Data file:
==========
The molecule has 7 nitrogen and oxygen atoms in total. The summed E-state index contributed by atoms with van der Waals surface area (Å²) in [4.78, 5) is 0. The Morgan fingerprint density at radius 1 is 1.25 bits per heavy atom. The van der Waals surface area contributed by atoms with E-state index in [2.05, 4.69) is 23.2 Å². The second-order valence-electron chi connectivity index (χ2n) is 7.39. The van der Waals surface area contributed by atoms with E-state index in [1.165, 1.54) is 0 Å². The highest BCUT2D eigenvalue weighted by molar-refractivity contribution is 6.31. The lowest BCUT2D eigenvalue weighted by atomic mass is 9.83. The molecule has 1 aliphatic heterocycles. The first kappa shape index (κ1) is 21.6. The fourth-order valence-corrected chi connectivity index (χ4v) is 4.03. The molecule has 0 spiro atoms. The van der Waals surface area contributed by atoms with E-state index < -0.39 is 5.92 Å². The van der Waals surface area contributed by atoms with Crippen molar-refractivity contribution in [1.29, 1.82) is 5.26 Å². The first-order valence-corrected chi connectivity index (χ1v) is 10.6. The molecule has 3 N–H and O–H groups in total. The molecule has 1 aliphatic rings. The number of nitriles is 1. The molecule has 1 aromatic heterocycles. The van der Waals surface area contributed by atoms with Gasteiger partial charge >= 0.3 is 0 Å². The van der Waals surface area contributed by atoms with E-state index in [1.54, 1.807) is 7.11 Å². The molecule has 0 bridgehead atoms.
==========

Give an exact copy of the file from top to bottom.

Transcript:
The molecule has 7 nitrogen and oxygen atoms in total. The summed E-state index contributed by atoms with van der Waals surface area (Å²) in [4.78, 5) is 0. The Morgan fingerprint density at radius 1 is 1.25 bits per heavy atom. The van der Waals surface area contributed by atoms with E-state index in [2.05, 4.69) is 23.2 Å². The second-order valence-electron chi connectivity index (χ2n) is 7.39. The van der Waals surface area contributed by atoms with E-state index in [1.165, 1.54) is 0 Å². The highest BCUT2D eigenvalue weighted by molar-refractivity contribution is 6.31. The lowest BCUT2D eigenvalue weighted by atomic mass is 9.83. The molecule has 1 aliphatic heterocycles. The first kappa shape index (κ1) is 21.6. The fourth-order valence-corrected chi connectivity index (χ4v) is 4.03. The molecule has 0 spiro atoms. The van der Waals surface area contributed by atoms with E-state index < -0.39 is 5.92 Å². The van der Waals surface area contributed by atoms with Crippen molar-refractivity contribution in [1.29, 1.82) is 5.26 Å². The first-order valence-corrected chi connectivity index (χ1v) is 10.6. The molecule has 3 N–H and O–H groups in total. The molecule has 1 aliphatic rings. The number of nitriles is 1. The molecule has 1 aromatic heterocycles. The van der Waals surface area contributed by atoms with Gasteiger partial charge >= 0.3 is 0 Å². The van der Waals surface area contributed by atoms with E-state index in [1.54, 1.807) is 7.11 Å². The molecule has 0 bridgehead atoms.